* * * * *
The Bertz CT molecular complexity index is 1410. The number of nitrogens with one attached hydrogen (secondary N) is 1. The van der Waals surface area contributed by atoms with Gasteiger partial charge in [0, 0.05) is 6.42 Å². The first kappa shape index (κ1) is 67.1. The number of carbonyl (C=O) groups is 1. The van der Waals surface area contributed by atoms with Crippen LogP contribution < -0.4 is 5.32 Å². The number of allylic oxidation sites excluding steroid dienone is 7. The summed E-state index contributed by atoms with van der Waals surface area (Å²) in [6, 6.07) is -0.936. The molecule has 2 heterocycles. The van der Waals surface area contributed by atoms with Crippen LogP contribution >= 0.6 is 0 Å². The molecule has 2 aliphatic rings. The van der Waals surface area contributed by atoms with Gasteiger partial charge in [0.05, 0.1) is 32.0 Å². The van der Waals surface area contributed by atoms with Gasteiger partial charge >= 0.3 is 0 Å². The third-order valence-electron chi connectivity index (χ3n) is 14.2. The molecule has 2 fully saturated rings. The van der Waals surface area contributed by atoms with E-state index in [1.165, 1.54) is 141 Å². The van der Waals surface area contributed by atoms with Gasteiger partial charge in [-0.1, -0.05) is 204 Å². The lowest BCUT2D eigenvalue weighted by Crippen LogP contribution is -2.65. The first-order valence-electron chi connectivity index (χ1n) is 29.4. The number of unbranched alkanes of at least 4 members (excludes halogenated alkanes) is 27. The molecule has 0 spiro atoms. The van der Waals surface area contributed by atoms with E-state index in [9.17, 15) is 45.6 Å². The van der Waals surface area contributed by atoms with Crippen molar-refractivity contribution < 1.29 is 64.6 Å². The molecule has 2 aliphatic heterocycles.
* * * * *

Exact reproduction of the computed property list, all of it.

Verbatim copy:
The Bertz CT molecular complexity index is 1410. The number of nitrogens with one attached hydrogen (secondary N) is 1. The van der Waals surface area contributed by atoms with Gasteiger partial charge in [0, 0.05) is 6.42 Å². The first kappa shape index (κ1) is 67.1. The number of carbonyl (C=O) groups is 1. The van der Waals surface area contributed by atoms with Crippen LogP contribution < -0.4 is 5.32 Å². The number of allylic oxidation sites excluding steroid dienone is 7. The summed E-state index contributed by atoms with van der Waals surface area (Å²) in [6, 6.07) is -0.936. The molecule has 2 heterocycles. The van der Waals surface area contributed by atoms with Crippen LogP contribution >= 0.6 is 0 Å². The molecule has 2 aliphatic rings. The van der Waals surface area contributed by atoms with Gasteiger partial charge in [0.05, 0.1) is 32.0 Å². The van der Waals surface area contributed by atoms with Gasteiger partial charge >= 0.3 is 0 Å². The third-order valence-electron chi connectivity index (χ3n) is 14.2. The molecule has 2 fully saturated rings. The van der Waals surface area contributed by atoms with E-state index in [1.165, 1.54) is 141 Å². The van der Waals surface area contributed by atoms with Gasteiger partial charge in [-0.1, -0.05) is 204 Å². The lowest BCUT2D eigenvalue weighted by Crippen LogP contribution is -2.65. The first-order valence-electron chi connectivity index (χ1n) is 29.4. The number of unbranched alkanes of at least 4 members (excludes halogenated alkanes) is 27. The molecule has 0 spiro atoms. The van der Waals surface area contributed by atoms with E-state index in [9.17, 15) is 45.6 Å². The van der Waals surface area contributed by atoms with Crippen molar-refractivity contribution < 1.29 is 64.6 Å². The molecule has 2 aliphatic heterocycles.